IDEAS home Printed from https://ideas.repec.org/p/hhs/oslohe/1999_003.html
   My bibliography  Save this paper

The importance of micro-data for revaealing income motivated behaviour among GPs

Author

Listed:
  • Iversen, Tor

    () (Institute of Health Management and Health Economics)

  • Lurås, Hilde

    (Institute of Health Management and Health Economics)

Abstract

The objective of this paper is to demonstrate that micro data is fundamental for the study of income motivated behaviour among general practitioners (GPs). We argue that a GP who experiences a shortage of patients in a mixed capitation and fee for service payment system, is likely to have a more service intensive practice style than his unconstrained colleagues. If he cannot have his optimal number of patients, a second best is to increase the number of services per patient if the income per time unit of providing services is greater than the marginal valuation of leisure. An empirical test requires micro data of GPs' rationing status. Data from the Norwegian capitation experiment provide us with this opportunity. We find that the effect of patient shortage (strong rationing) on a GP's income from fees per patient is positive and statistically significant. Furthermore, we find that only the municipality with the lowest GP density has a negative and statistically significant effect. If only GP density data would have been available, we might erroneously have concluded that service provision among GPs is not income motivated. The reason is that aggregate data miss the within municipality variation in the actual number of patients relative to GPs' preferred numbers. We conclude that macro data of GP density in an area are not likely to be useful in this context because the effect of better access is often not distinguishable from the effect of physician initiated services.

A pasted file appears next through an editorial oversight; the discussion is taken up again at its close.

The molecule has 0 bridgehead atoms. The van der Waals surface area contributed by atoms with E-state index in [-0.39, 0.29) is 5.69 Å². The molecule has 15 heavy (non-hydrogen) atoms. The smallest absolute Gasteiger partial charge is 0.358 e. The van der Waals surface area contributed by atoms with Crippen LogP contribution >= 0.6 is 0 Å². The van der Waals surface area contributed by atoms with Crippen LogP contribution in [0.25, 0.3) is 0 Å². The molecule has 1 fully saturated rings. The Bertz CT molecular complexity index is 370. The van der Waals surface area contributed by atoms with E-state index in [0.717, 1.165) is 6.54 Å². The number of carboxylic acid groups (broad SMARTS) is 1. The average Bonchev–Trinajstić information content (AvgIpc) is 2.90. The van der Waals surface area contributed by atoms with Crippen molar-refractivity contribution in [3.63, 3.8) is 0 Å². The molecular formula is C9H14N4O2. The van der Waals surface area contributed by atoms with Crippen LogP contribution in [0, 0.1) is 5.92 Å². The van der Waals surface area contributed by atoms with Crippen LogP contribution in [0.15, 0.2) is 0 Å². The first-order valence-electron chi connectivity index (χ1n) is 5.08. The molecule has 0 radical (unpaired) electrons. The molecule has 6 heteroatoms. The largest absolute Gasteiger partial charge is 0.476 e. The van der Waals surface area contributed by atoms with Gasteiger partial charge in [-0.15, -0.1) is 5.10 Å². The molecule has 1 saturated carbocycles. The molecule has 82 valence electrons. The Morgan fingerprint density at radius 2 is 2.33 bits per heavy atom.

Suggested Citation

  • Iversen, Tor & Lurås, Hilde, 2009. "The importance of micro-data for revaealing income motivated behaviour among GPs," HERO On line Working Paper Series 1999:3, Oslo University, Health Economics Research Programme.
  • Handle: RePEc:hhs:oslohe:1999_003
    as

    Download full text from publisher

    File URL: http://www.hero.uio.no/publicat/1999/HERO1999_3.pdf
    Download Restriction: no

    References listed on IDEAS

    as
    1. Tor Iversen & Hilde Lurås, 2000. "The effect of capitation on GPs' referral decisions," Health Economics, John Wiley & Sons, Ltd., vol. 9(3), pages 199-210.
    2. Kathryn M. Langwell, 1982. "Factors Affecting the Incomes of Men and Women Physicians: Further Explorations," Journal of Human Resources, University of Wisconsin Press, vol. 17(2), pages 261-275.
    3. Anthony Scott & Alan Shiell, 1997. "Analysing the effect of competition on General Practitioners' behaviour using a multilevel modelling framework," Health Economics, John Wiley & Sons, Ltd., vol. 6(6), pages 577-588.
    4. Dranove, David & Wehner, Paul, 1994. "Physician-induced demand for childbirths," Journal of Health Economics, Elsevier, vol. 13(1), pages 61-73, March.